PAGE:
Do You Have Appropriate Motor Vehicle Coverage?
Since 1972 Michigan has operated under a no-fault law for accidents that occur involving the use, operation, or maintenance of a motor vehicle. This article explains the no-fault law, along with some tips to ensure you have appropriate motor vehicle coverage.
When you purchase automobile insurance you obtain certain minimum, standard coverages. If you do not buy motor vehicle insurance for a vehicle you own and are injured while driving that vehicle, you do not have any rights to no-fault benefits or rights against a negligent driver. Automobile insurance is mandatory.
No-fault benefits cover three main areas of economic loss:
- Medical expense that are reasonable, related to the accident and necessary for your care, and rehabilitation treatment for the rest of your life;
- A certain percentage of your wage loss for three years to a maximum dollar amount; and
- Household services for things you used to do around the home, but no longer can due to the accident. Household services are limited to $20/per day for a maximum of three years.
If another driver is negligent and you sustain injury as a result of that negligence, you may have other rights against that driver for your pain and suffering and other non-economic losses if you injury is serious enough. In the event of a death, there may also be survivors’ benefits.
Keep reading for an explanation of three important motor vehicle coverages.
Liability protection is the amount you are insured in the event you get sued for causing injury to another person. The minimum coverage automatically included in your policy is referred to as a 20/40 policy, meaning insurance coverage is for $20,000 per injured person and $40,000 per accident total. This amount is certainly not sufficient should you become liable to someone who has sustained lifelong injuries or is disabled for more than three years. Coverage can be increased from 20/40 to 100/300 ($100,000 per injured person and $300,000 per accident total) with very little adjustment to your premium.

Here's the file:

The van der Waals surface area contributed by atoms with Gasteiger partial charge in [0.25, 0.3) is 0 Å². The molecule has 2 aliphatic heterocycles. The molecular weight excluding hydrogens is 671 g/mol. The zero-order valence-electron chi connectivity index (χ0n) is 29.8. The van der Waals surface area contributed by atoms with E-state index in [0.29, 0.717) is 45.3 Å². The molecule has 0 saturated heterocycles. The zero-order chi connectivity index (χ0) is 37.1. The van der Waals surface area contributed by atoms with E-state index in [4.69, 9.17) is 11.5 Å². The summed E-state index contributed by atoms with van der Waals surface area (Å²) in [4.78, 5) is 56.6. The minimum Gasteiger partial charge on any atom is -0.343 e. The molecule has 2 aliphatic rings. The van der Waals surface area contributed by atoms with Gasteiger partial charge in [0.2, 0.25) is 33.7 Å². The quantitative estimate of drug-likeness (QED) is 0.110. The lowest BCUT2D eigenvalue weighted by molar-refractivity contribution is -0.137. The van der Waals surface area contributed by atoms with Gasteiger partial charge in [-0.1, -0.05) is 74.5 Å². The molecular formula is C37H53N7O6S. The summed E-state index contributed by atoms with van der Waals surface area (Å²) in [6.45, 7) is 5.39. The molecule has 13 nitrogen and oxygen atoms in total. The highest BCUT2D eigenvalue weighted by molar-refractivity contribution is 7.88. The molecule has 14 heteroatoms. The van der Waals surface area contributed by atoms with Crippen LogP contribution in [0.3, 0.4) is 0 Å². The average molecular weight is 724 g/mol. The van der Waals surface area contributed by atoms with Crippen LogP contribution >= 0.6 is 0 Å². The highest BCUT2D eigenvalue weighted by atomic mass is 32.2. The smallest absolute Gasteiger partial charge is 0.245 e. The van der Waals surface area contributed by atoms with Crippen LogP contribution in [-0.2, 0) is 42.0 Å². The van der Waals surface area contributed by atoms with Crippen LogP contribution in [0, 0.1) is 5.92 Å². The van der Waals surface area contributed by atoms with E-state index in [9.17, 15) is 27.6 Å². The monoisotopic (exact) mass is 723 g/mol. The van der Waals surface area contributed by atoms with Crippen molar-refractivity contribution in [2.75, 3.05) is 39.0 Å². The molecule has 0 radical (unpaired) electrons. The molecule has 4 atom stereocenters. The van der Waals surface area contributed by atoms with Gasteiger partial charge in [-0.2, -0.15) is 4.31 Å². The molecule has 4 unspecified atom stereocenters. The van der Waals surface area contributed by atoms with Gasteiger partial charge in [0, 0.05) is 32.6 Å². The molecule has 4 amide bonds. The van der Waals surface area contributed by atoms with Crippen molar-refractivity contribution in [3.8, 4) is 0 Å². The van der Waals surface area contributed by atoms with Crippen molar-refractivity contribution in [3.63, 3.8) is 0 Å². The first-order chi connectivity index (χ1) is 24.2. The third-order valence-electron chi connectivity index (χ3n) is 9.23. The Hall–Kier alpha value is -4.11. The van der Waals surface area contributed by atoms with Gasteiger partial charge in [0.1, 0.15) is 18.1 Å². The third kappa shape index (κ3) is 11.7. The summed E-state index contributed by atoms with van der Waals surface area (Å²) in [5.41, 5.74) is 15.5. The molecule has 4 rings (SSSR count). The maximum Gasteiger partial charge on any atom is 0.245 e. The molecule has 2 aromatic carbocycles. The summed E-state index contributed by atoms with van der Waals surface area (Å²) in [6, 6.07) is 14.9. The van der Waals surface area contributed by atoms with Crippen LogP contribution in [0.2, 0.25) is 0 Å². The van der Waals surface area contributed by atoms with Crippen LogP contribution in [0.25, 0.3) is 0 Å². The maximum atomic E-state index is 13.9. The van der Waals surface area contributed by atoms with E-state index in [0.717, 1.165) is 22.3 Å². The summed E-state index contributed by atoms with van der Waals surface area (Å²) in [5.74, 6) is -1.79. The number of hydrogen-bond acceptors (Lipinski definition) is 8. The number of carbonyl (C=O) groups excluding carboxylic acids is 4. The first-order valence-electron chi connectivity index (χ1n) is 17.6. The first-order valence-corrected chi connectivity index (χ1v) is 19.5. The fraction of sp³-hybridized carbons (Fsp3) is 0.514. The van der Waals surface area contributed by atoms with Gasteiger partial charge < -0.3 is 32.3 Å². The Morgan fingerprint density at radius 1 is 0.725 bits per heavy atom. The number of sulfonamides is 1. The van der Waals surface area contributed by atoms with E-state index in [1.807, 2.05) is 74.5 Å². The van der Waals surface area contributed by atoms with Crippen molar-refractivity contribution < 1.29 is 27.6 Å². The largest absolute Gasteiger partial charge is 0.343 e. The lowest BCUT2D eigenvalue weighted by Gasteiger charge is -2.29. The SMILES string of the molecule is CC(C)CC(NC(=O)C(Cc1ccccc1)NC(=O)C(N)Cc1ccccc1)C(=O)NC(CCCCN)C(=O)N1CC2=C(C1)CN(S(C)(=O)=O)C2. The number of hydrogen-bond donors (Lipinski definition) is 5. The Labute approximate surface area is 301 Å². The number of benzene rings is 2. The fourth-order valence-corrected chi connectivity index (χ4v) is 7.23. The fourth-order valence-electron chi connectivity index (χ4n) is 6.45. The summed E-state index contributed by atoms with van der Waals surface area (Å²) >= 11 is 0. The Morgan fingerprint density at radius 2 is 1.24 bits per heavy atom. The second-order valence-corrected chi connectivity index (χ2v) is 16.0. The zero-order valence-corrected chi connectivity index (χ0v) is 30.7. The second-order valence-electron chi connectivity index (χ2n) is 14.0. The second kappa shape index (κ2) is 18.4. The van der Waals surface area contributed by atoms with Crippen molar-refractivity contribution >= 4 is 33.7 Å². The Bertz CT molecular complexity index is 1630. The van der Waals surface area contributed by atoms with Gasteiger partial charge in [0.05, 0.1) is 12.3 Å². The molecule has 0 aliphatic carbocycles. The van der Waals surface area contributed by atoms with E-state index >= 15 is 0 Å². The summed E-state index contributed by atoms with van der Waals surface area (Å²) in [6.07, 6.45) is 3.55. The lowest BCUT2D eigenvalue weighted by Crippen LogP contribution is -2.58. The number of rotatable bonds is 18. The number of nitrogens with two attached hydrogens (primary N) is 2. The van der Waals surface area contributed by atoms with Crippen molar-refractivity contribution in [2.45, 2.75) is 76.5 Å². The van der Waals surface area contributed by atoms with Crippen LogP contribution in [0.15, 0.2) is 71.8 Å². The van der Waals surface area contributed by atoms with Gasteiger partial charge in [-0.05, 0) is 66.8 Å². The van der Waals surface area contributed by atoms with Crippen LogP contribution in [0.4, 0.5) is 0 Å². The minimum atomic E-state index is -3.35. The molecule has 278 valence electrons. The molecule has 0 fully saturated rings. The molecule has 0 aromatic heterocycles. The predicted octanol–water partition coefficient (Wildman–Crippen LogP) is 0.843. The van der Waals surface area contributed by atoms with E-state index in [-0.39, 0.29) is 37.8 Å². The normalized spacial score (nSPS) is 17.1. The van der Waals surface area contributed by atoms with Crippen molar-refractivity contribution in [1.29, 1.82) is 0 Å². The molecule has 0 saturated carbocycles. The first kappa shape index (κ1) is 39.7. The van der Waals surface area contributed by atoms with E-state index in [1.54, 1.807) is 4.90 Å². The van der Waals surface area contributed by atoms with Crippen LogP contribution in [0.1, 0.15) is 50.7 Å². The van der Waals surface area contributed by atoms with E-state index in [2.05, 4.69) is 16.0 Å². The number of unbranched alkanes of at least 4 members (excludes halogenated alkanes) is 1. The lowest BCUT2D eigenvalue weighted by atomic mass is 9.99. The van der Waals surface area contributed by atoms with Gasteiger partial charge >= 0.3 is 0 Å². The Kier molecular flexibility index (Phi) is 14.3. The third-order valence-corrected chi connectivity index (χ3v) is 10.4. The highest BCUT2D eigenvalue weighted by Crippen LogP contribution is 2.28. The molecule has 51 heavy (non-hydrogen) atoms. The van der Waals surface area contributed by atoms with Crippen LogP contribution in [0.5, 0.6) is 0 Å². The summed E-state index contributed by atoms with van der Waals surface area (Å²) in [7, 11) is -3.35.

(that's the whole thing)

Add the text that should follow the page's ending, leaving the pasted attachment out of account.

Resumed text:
If you do not have the following two coverages, you are strongly encouraged to get them. If your insurance company does not offer these coverages, switch companies. They are that important.
Uninsured Motorist Coverage
The first type of coverage is uninsured motorist (UM) coverage. If you get struck by an uninsured motorist, you might not be able to recover any money for your injurgies from the uninsured motorist, even if they are entirely at fault. UM coverage would step in to cover your pain and suffering and non-economic loss to the extent of the policy limits. Keep in mind you can only get UM coverage to the extent of your liability coverage. This is another reason why increasing from a 20/40 policy is important.
Underinsured Motorist Coverage
Underinsured motorist coverage is a valuable coverage that is crucial for your protection. If a driver is negligent and causes you, or someone in your car, serious injury, your underinsured motorist coverage steps in to make up the difference between what is available on the negligent driver’s policy and the amount of your coverage. For example, it you have $100,000 underinsured motorist coverage and are seriously injured by a negligent driver who has a 20/40 minimum, once the negligent driver’s insurance company pays you the $20,000, you now have under your own policy, an additional $80,000 of coverage.
There are some steps you must go through to be eligible for payment under the underinsured coverage, so be careful and consult an attorney if you think this will be an issue. Underinsured motorist coverage is often written into the policy as part of the uninsured protection.
The minimal cost to obtain additional liability protection, uninsured, and underinsured motorist coverage can be the most valuable investment when you are insuring your vehicles.
Robert L. Blamer is a partner in our Livonia office and head of the Firm’s plaintiff’s practice group. He focuses his practice on helping injured people in many types of negligence actions, workers’ compensation claims, and Social Security disability claims. He may be reached at (734) 261-2400 or firstname.lastname@example.org.
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